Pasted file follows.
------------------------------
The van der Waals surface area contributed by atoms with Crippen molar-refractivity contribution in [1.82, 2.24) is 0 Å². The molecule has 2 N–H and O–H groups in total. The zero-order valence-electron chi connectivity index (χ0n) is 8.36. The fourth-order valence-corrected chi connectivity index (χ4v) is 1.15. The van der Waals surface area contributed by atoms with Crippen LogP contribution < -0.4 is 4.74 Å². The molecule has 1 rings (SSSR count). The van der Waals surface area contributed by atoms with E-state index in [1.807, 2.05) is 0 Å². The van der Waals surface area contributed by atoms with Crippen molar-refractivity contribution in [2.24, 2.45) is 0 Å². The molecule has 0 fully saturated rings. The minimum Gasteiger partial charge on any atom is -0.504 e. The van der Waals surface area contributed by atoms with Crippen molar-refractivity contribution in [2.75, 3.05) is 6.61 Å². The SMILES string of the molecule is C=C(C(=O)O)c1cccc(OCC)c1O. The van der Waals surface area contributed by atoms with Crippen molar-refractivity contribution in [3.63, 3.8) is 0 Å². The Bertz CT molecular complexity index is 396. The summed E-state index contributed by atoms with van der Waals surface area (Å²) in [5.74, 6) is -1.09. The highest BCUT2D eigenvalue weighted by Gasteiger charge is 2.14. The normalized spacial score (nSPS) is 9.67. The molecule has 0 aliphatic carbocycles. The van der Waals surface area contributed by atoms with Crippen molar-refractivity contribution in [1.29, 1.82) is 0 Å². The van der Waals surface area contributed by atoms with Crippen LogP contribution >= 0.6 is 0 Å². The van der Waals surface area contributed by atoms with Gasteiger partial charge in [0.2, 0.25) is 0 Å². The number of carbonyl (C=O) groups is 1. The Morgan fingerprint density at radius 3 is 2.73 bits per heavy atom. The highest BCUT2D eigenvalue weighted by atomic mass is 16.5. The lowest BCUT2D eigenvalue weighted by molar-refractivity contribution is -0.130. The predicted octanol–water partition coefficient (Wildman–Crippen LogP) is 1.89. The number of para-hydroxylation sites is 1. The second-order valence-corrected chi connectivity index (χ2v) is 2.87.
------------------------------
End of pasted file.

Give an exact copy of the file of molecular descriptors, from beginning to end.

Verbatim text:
The van der Waals surface area contributed by atoms with Crippen molar-refractivity contribution in [1.82, 2.24) is 0 Å². The molecule has 2 N–H and O–H groups in total. The zero-order valence-electron chi connectivity index (χ0n) is 8.36. The fourth-order valence-corrected chi connectivity index (χ4v) is 1.15. The van der Waals surface area contributed by atoms with Crippen LogP contribution < -0.4 is 4.74 Å². The molecule has 1 rings (SSSR count). The van der Waals surface area contributed by atoms with E-state index in [1.807, 2.05) is 0 Å². The van der Waals surface area contributed by atoms with Crippen molar-refractivity contribution in [2.24, 2.45) is 0 Å². The molecule has 0 fully saturated rings. The minimum Gasteiger partial charge on any atom is -0.504 e. The van der Waals surface area contributed by atoms with Crippen molar-refractivity contribution in [2.75, 3.05) is 6.61 Å². The SMILES string of the molecule is C=C(C(=O)O)c1cccc(OCC)c1O. The van der Waals surface area contributed by atoms with Crippen molar-refractivity contribution in [3.63, 3.8) is 0 Å². The Bertz CT molecular complexity index is 396. The summed E-state index contributed by atoms with van der Waals surface area (Å²) in [5.74, 6) is -1.09. The highest BCUT2D eigenvalue weighted by Gasteiger charge is 2.14. The normalized spacial score (nSPS) is 9.67. The molecule has 0 aliphatic carbocycles. The van der Waals surface area contributed by atoms with Crippen molar-refractivity contribution in [1.29, 1.82) is 0 Å². The van der Waals surface area contributed by atoms with Crippen LogP contribution >= 0.6 is 0 Å². The van der Waals surface area contributed by atoms with Gasteiger partial charge in [0.2, 0.25) is 0 Å². The number of carbonyl (C=O) groups is 1. The Morgan fingerprint density at radius 3 is 2.73 bits per heavy atom. The highest BCUT2D eigenvalue weighted by atomic mass is 16.5. The lowest BCUT2D eigenvalue weighted by molar-refractivity contribution is -0.130. The predicted octanol–water partition coefficient (Wildman–Crippen LogP) is 1.89. The number of para-hydroxylation sites is 1. The second-order valence-corrected chi connectivity index (χ2v) is 2.87.